The embargo on Cuba also locked the US into a straitjacket which provided no flexibility as circumstances in relations with the island required; in effect, Washington was frequently using a hammer to crack an egg.
And while other Latin American countries found ways around the sanctions, their continued existence was a reminder of Washington's old imperial behaviour in the region, of the tradition of the US to dictate terms to its Latin American neighbours, and punish them if they did not accept the diktat.
Dismantling the policy of ostracising Cuba also accorded with the views of the US electorate.
For gone are the days when Cuban exiles in the US - who number two million and are a "swing" voting power in a key electoral state such as Florida - insisted on punishing their old home country.
Almost half of US people claiming Cuban ancestry are now US-born and, according to a recent study by Florida International University, 68 per cent of Cubans in Miami - the epicentre of this expatriate community - favour re-establishing diplomatic links with Cuba.
If anything, the biggest criticism against Mr Obama is not that he has been too bold on this matter, but that he has been too timid and slow.
The US President made known his aversion to the Cuba policy he inherited the moment he came into the White House. And he relaxed some of the most vexing sanctions - such as those forbidding US phone companies from transferring fees for telephone calls to the Cuban government - as early as 2010. He also ordered the US Treasury Department to stop harassing US citizens who went to Cuba without permission. But then, the US initiatives faltered and nothing further was done.
This delay may prove to be fatal to Mr Obama's vision. For, if he had moved on Cuba earlier and in a more resolute manner, Latin American leaders would have perceived this as a fundamental shift in Washington's priorities. Now, however, as the US President approaches his "lame duck" period in office, the move risks smacking of an admission of US weakness.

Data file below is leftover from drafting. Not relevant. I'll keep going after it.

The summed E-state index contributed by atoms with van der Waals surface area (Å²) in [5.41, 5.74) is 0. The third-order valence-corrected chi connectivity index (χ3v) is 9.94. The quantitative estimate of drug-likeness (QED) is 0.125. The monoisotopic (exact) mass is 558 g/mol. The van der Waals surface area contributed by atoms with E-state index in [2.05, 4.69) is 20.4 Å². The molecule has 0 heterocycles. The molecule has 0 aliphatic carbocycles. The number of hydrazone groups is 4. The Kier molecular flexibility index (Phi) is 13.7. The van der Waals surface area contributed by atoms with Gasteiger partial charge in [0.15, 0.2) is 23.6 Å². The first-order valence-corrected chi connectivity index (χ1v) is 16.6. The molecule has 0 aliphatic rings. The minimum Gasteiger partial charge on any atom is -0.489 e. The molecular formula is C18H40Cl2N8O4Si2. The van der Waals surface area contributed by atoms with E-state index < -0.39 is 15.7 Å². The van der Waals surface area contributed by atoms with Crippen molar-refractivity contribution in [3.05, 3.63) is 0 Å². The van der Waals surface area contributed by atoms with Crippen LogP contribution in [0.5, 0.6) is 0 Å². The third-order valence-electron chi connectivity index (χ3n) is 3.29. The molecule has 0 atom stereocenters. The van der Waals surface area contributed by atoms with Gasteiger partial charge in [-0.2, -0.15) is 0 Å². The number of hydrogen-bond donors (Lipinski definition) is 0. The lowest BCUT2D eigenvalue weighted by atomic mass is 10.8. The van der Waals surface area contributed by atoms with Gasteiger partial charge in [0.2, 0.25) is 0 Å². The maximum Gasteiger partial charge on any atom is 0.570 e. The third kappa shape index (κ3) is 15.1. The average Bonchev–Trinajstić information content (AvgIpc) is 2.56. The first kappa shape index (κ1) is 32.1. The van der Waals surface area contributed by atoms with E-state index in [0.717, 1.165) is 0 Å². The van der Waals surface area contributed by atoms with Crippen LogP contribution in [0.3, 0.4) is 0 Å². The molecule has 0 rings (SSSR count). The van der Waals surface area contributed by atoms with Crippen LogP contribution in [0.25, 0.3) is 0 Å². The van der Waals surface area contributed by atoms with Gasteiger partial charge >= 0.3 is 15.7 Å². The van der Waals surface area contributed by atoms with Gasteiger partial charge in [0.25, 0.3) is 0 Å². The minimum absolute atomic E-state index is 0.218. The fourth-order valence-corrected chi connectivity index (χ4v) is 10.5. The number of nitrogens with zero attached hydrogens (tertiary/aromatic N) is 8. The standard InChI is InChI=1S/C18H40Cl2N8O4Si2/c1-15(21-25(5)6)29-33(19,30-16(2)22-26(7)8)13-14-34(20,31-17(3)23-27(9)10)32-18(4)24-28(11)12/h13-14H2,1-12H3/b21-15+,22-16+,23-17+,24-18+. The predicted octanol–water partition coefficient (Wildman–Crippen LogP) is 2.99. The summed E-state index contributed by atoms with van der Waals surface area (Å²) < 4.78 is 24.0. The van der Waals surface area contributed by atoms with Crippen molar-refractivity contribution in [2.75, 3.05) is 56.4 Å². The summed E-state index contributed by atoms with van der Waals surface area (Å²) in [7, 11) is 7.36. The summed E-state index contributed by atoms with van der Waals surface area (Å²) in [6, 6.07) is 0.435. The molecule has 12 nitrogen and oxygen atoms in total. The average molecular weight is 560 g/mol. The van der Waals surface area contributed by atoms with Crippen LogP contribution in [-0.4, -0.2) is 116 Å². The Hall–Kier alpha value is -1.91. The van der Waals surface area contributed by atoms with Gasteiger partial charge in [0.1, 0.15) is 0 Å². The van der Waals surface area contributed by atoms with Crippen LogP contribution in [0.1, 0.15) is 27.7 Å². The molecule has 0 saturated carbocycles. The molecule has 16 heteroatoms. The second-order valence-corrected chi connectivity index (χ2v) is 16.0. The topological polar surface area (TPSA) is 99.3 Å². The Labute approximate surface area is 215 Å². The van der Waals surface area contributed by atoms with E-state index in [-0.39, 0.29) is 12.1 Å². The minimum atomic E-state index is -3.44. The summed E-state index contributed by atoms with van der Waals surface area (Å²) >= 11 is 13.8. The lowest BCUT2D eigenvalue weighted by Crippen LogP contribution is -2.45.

MR OBAMA'S preference for launching bold moves without consulting Congress, whose support he needs to turn these initiatives into reality, is also unnerving: The opening to Cuba mirrors almost exactly the recently concluded preliminary nuclear deal with Iran, in that both are presidential initiatives for which Mr Obama has scant support on Capitol Hill.
It may be true that the current US Congress is obtuse. But an obtuse Congress is exactly what the US Constitution envisaged, much as Mr Obama may not like the situation.
And there is an equally big danger that the impact of the opening to Cuba will be exaggerated.
The reputation of the US in Latin America is already quite high, and doesn't need major fixing: According to the latest poll from the Pew Research Centre, a US-based think-tank specialising in such surveys, an average of 65 per cent of people in Latin America have a positive view of the US, and that includes even "difficult" countries such as Venezuela and Nicaragua; only in Argentina is support for the US much lower, and Cuba has nothing to do with this.
Nor should anyone assume that, because Mr Obama is dismantling an embargo on Cuba, the US is abandoning sanctions as its preferred weapon.
Mr Obama is also the inventor of a new breed of "smart sanctions", which are much more painful than those imposed on Cuba half a century ago: Just ask the Iranians or the Venezuelans, who were subjected to a fresh dose of US measures last week. So, one form of a blanket embargo is now discarded, but sanctions resulting in a country's enforced isolation remain very much part of Washington's arsenal.
Undoubtedly, the US policy towards Cuba had to change, and better that it did so late, rather than never. Still, the current Obama initiative resembles many others launched by the President in being too timid, too late and unnecessarily over-hyped. A handshake should be seen as but the start of hard work.